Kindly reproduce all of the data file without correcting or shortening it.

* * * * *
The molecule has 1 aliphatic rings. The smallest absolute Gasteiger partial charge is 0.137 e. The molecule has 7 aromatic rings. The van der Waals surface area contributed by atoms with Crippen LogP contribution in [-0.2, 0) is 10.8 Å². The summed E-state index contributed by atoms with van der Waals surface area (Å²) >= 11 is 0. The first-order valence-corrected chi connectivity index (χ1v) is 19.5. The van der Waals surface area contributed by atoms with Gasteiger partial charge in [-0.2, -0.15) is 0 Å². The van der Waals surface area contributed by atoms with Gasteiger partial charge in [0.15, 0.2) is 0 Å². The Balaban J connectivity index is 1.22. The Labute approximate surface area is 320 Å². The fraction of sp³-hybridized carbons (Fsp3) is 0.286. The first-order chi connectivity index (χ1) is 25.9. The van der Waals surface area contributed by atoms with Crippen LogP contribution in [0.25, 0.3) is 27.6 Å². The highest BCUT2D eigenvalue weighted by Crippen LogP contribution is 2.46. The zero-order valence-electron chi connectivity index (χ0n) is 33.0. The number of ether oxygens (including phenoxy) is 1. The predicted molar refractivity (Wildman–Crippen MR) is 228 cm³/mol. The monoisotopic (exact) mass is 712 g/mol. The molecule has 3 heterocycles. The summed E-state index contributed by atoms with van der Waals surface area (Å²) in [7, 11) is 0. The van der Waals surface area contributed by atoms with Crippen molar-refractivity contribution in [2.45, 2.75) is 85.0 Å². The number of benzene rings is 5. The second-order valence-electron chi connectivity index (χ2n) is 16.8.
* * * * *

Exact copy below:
The molecule has 1 aliphatic rings. The smallest absolute Gasteiger partial charge is 0.137 e. The molecule has 7 aromatic rings. The van der Waals surface area contributed by atoms with Crippen LogP contribution in [-0.2, 0) is 10.8 Å². The summed E-state index contributed by atoms with van der Waals surface area (Å²) >= 11 is 0. The first-order valence-corrected chi connectivity index (χ1v) is 19.5. The van der Waals surface area contributed by atoms with Gasteiger partial charge in [-0.2, -0.15) is 0 Å². The van der Waals surface area contributed by atoms with Gasteiger partial charge in [0.15, 0.2) is 0 Å². The Balaban J connectivity index is 1.22. The Labute approximate surface area is 320 Å². The fraction of sp³-hybridized carbons (Fsp3) is 0.286. The first-order chi connectivity index (χ1) is 25.9. The van der Waals surface area contributed by atoms with Crippen LogP contribution in [0.25, 0.3) is 27.6 Å². The highest BCUT2D eigenvalue weighted by Crippen LogP contribution is 2.46. The zero-order valence-electron chi connectivity index (χ0n) is 33.0. The number of ether oxygens (including phenoxy) is 1. The predicted molar refractivity (Wildman–Crippen MR) is 228 cm³/mol. The monoisotopic (exact) mass is 712 g/mol. The molecule has 3 heterocycles. The summed E-state index contributed by atoms with van der Waals surface area (Å²) in [7, 11) is 0. The van der Waals surface area contributed by atoms with Crippen molar-refractivity contribution in [2.45, 2.75) is 85.0 Å². The number of benzene rings is 5. The second-order valence-electron chi connectivity index (χ2n) is 16.8.